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Comparing writing a proposal to writing a book

I finally have a break from work. Yes, it’s Sunday and I have the day off. For the last five weeks I’ve been knee-deep in working with a team of engineers writing a proposal to the U. S. Air Force. And, I’d like to share some of the steps they have gone through – some very similar to those we take as fiction and nonfiction authors and some not. Plan. Start with an outline or a plan – the engineers produced annotated outlines and planning documents called story maps that showed where on each page of their sections their graphics and text will layout on the page. I started both my memoir and novel with outlines. I know some of you are panzers, but I like to have a plan before I write. Review. We spent a lot of time reviewing these plans for compliance with the proposal instructions and technical soundness. I was very fortunate to have a friend review my original memoir outline and another person review my revision plan when I was getting it ready for publication. Having fresh eye … [Read more...]

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Sales are down

Maybe reading a heartfelt and sensitive review will help get you over to Amazon to buy a copy of my memoir, Leaving the Hall Light On: A Mother’s Memoir of Living with Her Son’s Bipolar Disorder and Surviving His Suicide. "A beautiful yet heartbreaking story..a must read! As parents, we do everything we can to help our children become strong, healthy, well adjusted and morally upright adults. Yet there are obstacles that we cannot foresee and cannot even begin to understand until we see all of our efforts unravel right before our eyes. This is what Madeline and her family experienced with Paul. He developed a severe mental disorder that caused him to become someone that his family could barely recognize. As hard as they tried to understand, encourage, and help Paul, his illness took over time and again. The ebbs and flows, the highs and lows, the abstract hope and then disillusionment became their norm. In the end, no amount of intervention helped Paul to overcome his disease … [Read more...]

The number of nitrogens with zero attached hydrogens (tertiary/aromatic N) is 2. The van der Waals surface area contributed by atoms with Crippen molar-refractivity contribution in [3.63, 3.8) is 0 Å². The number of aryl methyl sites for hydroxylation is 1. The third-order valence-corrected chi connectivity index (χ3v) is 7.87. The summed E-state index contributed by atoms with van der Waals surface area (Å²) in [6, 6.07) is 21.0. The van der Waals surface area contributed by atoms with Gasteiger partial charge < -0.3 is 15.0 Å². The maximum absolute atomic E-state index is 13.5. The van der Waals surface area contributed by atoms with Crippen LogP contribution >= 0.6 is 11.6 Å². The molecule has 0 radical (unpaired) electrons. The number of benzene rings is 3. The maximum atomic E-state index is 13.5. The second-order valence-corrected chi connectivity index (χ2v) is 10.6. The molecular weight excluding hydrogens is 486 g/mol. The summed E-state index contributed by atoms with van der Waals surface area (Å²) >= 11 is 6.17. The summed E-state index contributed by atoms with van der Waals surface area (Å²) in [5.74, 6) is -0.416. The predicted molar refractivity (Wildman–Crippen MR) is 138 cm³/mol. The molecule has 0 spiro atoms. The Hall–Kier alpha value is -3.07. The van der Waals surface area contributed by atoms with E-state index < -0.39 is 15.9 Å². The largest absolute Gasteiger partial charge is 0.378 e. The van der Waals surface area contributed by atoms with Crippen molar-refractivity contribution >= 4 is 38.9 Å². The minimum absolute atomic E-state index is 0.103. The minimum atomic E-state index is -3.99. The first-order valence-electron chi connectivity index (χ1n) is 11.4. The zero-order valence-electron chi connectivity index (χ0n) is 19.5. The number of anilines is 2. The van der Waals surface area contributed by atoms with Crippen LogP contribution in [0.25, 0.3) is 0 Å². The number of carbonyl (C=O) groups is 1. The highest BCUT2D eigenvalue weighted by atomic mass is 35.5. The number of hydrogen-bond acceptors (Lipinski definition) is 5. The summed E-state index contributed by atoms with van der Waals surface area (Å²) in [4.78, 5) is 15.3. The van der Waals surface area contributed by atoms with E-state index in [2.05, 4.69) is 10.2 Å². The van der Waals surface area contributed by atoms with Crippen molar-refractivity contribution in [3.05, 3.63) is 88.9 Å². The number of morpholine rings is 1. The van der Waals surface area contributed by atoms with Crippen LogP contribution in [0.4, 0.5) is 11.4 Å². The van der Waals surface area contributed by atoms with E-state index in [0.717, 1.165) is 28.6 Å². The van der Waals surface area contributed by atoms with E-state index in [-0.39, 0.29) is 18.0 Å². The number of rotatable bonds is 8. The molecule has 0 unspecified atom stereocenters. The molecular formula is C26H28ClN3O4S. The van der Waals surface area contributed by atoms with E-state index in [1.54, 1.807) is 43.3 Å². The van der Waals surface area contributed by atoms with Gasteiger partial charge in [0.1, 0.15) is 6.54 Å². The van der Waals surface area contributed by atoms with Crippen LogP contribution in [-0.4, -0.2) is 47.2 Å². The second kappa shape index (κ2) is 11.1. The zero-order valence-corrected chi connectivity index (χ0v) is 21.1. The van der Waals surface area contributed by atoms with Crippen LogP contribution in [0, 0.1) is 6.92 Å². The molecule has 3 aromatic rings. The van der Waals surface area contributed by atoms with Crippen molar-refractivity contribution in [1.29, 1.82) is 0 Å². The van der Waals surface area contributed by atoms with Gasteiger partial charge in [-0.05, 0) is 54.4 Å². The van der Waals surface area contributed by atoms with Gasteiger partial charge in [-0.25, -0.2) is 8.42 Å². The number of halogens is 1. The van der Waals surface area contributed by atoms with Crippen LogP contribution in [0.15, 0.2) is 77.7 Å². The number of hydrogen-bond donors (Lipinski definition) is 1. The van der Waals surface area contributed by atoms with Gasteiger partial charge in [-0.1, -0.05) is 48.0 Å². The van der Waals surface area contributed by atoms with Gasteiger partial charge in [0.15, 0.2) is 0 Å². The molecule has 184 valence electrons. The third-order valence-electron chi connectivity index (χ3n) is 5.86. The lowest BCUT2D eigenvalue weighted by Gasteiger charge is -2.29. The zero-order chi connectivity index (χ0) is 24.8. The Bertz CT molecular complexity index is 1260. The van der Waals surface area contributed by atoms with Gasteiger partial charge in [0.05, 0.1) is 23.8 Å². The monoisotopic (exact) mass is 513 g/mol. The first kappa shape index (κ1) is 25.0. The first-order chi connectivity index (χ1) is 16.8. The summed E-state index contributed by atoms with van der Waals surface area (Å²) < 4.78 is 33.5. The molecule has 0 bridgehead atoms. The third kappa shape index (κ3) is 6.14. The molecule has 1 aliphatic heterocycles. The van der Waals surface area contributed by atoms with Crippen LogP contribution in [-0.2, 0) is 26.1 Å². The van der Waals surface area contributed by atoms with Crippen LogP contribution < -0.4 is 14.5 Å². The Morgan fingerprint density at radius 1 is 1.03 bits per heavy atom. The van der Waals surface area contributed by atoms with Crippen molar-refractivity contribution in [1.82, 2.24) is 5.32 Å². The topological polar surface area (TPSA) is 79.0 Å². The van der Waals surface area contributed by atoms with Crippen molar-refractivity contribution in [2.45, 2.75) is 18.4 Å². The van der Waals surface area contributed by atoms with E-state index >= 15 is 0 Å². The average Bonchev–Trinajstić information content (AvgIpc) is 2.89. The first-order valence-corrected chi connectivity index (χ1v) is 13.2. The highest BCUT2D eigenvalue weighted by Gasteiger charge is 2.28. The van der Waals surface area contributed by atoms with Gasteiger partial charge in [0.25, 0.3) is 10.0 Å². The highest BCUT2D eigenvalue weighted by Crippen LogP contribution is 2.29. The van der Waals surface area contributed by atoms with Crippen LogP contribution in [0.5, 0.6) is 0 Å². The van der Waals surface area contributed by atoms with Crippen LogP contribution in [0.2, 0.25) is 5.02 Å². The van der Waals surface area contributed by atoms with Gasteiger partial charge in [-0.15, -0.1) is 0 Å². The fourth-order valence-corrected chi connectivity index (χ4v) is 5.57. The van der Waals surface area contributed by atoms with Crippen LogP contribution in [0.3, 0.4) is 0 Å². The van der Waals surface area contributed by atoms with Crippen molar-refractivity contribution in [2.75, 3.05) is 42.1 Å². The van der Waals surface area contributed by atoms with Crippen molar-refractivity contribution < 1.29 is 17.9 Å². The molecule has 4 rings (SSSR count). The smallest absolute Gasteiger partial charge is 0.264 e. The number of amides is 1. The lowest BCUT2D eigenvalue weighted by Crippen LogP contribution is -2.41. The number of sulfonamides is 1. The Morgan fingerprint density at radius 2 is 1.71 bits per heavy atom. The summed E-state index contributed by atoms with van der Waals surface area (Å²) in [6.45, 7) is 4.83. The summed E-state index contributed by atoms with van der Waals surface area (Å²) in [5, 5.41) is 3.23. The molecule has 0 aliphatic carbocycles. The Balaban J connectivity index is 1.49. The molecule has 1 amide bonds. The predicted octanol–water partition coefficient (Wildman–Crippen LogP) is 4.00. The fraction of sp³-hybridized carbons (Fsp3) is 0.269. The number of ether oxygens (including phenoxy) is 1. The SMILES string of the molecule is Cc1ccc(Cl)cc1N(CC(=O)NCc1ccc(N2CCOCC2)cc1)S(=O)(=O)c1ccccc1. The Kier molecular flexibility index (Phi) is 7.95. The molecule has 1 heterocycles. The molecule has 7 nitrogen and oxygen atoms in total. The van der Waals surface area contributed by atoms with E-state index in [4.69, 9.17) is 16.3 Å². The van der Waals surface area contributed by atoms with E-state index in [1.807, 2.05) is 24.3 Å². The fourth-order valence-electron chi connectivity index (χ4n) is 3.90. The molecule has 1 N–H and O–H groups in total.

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Company is coming tomorrow – Linda Appleman Shapiro

Linda Appleman Sharpiro will join me here tomorrow on the first stop of her WOW! Women on Writing blog tour to promote her memoir, She's Not Herself: A Psychotherapist's Journey Into and Beyond Her Mother's Mental Illness. To give you a little advance information about her memoir I've posted my review here today. As you'll see I was very much taken by her book. My review of She’s Not Herself: A Psychotherapist's Journey Into and Beyond Her Mother's Mental Illness I love survival memoirs and this is certainly one of the best I’ve read. It resonated with me and touched me in many ways: the author and I both grew up in the 1940s and 1950s, we were both children of immigrant parents – hers from Russia, mine from Eastern Europe. And most important of all we both had to find a way to grow up and thrive while our mothers were never themselves. The author’s mother suffered from post traumatic stress disorder and depression, my mother battled with borderline manic depression (undiagnos … [Read more...]

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My novel is now with beta readers

As of this afternoon I took the leap. I  sent off copies of my novel in progress - actually Revision Three - to five beta readers. It is both an exciting and scary step. Now I plan to wait. I won't make any changes to the book until I've heard back from everyone - hopefully around July 15. In the meantime, I'll catch up on my blogging, write a few poems, maybe put together a poetry chapbook, and perhaps enter a poetry contest or two. I can also spend more time at my hometown beach. Really, the options for a writer are endless. After all beta reader feedback is in: I'll review the comments and criticisms I'll make changes as appropriate and turn them into Revision Four I'll seek out another group of beta readers to critique that revision I'll again review the comments and criticisms once I get their feedback I'll again make changes as appropriate and turn them Revision five And the last step before I make any decisions about publishing: Hire a professional editor to … [Read more...]